Correct Response: A. This item requires examinees to apply knowledge of text complexity. In the representative sample of the text, each sentence includes words that are likely to be challenging to students who are struggling readers. Tier Two words in the passage include associated, conscious, structure, consists, and hemispheres. Tier Three words include cerebrum, neurons, and corpus callosum.

Competency 0006
Reading & Writing: Different Types of Text

8. A literacy specialist is working with a small group of third-grade students who are struggling writers and who therefore tend to write very little. The specialist wants to teach the students a prewriting technique to help promote and stimulate their writing fluency. Which technique is best designed for this purpose?

  1. freewriting
  2. outlining
  3. self-questioning
  4. semantic mapping
Answer
Correct Response: A. This item requires examinees to apply knowledge of strategies for supporting instruction and intervention to promote students' skill in composing. Freewriting is a technique in which students write nonstop for a period of time, such as five or ten minutes. The topic can be assigned or self-selected, or the teacher may show students a visual stimulus such as a photograph. The point is to encourage students to catch the flow of their thoughts without worrying about spelling and other aspects of writing that may cause a struggling writer to "freeze up." Freewriting may be used as an end in itself to encourage writing fluency, or students may use the ideas they generated as the foundation for a piece that they continue to work on.

Competency 0007
Language and Vocabulary Development

9. A middle school literacy specialist is working with a small group of struggling readers who are having difficulty comprehending and retaining new content-specific vocabulary words that are related in meaning (e.g., planetary satellite, comet, asteroid). Which instructional strategy would be most effective in helping the students distinguish nuances of meaning between different but related words?

  1. having the students work with a partner to construct and complete a cloze exercise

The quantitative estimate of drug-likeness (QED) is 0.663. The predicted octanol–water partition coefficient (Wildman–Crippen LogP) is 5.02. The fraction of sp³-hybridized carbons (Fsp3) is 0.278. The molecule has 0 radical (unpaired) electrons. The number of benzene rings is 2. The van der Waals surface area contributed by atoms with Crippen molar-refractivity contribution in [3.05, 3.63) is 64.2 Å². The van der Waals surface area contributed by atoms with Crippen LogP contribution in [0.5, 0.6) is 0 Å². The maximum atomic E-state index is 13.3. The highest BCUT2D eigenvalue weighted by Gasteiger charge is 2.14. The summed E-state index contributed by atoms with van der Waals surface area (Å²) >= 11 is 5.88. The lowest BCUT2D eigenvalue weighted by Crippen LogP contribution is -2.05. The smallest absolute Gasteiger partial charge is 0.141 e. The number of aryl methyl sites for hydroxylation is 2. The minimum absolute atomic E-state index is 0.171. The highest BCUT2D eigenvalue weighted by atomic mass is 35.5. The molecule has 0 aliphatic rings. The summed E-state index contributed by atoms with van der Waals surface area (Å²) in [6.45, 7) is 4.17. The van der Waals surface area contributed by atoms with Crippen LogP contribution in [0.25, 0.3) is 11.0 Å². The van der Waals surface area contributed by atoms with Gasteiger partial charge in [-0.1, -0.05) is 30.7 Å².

2. encouraging the students to develop the habit of looking up the etymology of new words
  3. modeling how to recognize and blend multisyllabic words into pronounceable syllables
  4. showing the students how to construct a semantic features analysis chart
Answer
Correct Response: D. This item requires examinees to apply knowledge of effective, developmentally appropriate, data-driven instruction and intervention in word study. In a semantic features analysis chart, students compare and contrast related words according to specific features. The target words are listed under the first column of the chart and the features become the headings of the succeeding columns. For example, the words planetary satellite, comet, and asteroid all relate to objects in space, so the column headings might include features such as orbits a larger object, reflects light from another object, is spheroidal in shape, and is gaseous. Students complete the chart using plus (+) and minus (–) signs to indicate whether an object has a particular feature. A planetary satellite, for example, would have a plus sign under orbits a larger object, reflects light from another object, and is spheroidal in shape, and would have a minus sign under is gaseous. Meanwhile, a comet would have a plus sign under orbits a larger object and reflects light from another object, but it would have a minus sign under is spheroidal in shape and would have both plus and minus signs under is gaseous. By analyzing the objects' distinguishing features and marking them on the semantic analysis chart, students develop a greater depth of understanding of new academic vocabulary.